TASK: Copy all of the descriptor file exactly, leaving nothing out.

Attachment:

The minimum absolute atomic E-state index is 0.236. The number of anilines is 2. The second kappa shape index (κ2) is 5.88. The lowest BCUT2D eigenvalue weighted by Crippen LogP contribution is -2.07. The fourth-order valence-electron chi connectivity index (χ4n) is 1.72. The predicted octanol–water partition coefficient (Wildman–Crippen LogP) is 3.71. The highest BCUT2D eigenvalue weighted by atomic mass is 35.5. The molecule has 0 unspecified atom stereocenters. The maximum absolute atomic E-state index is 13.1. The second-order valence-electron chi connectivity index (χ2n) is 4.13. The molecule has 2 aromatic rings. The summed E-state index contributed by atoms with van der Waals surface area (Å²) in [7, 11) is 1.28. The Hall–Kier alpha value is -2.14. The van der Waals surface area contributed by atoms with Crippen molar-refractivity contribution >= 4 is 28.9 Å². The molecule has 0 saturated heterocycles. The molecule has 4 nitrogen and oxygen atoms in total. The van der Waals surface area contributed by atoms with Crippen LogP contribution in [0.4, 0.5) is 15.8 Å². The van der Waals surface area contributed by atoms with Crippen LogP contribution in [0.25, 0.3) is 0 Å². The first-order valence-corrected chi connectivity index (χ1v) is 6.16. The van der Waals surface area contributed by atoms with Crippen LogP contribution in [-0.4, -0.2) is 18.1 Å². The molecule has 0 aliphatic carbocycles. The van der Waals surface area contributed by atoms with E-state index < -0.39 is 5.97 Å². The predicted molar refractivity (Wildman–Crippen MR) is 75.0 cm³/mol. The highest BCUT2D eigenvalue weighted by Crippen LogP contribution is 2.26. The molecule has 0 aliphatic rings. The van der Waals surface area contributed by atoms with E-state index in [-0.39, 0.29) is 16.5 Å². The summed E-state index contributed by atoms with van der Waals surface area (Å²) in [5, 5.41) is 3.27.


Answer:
The minimum absolute atomic E-state index is 0.236. The number of anilines is 2. The second kappa shape index (κ2) is 5.88. The lowest BCUT2D eigenvalue weighted by Crippen LogP contribution is -2.07. The fourth-order valence-electron chi connectivity index (χ4n) is 1.72. The predicted octanol–water partition coefficient (Wildman–Crippen LogP) is 3.71. The highest BCUT2D eigenvalue weighted by atomic mass is 35.5. The molecule has 0 unspecified atom stereocenters. The maximum absolute atomic E-state index is 13.1. The second-order valence-electron chi connectivity index (χ2n) is 4.13. The molecule has 2 aromatic rings. The summed E-state index contributed by atoms with van der Waals surface area (Å²) in [7, 11) is 1.28. The Hall–Kier alpha value is -2.14. The van der Waals surface area contributed by atoms with Crippen molar-refractivity contribution >= 4 is 28.9 Å². The molecule has 0 saturated heterocycles. The molecule has 4 nitrogen and oxygen atoms in total. The van der Waals surface area contributed by atoms with Crippen LogP contribution in [0.4, 0.5) is 15.8 Å². The van der Waals surface area contributed by atoms with Crippen LogP contribution in [0.25, 0.3) is 0 Å². The first-order valence-corrected chi connectivity index (χ1v) is 6.16. The van der Waals surface area contributed by atoms with Crippen LogP contribution in [-0.4, -0.2) is 18.1 Å². The molecule has 0 aliphatic carbocycles. The van der Waals surface area contributed by atoms with E-state index < -0.39 is 5.97 Å². The predicted molar refractivity (Wildman–Crippen MR) is 75.0 cm³/mol. The highest BCUT2D eigenvalue weighted by Crippen LogP contribution is 2.26. The molecule has 0 aliphatic rings. The van der Waals surface area contributed by atoms with E-state index in [-0.39, 0.29) is 16.5 Å². The summed E-state index contributed by atoms with van der Waals surface area (Å²) in [5, 5.41) is 3.27.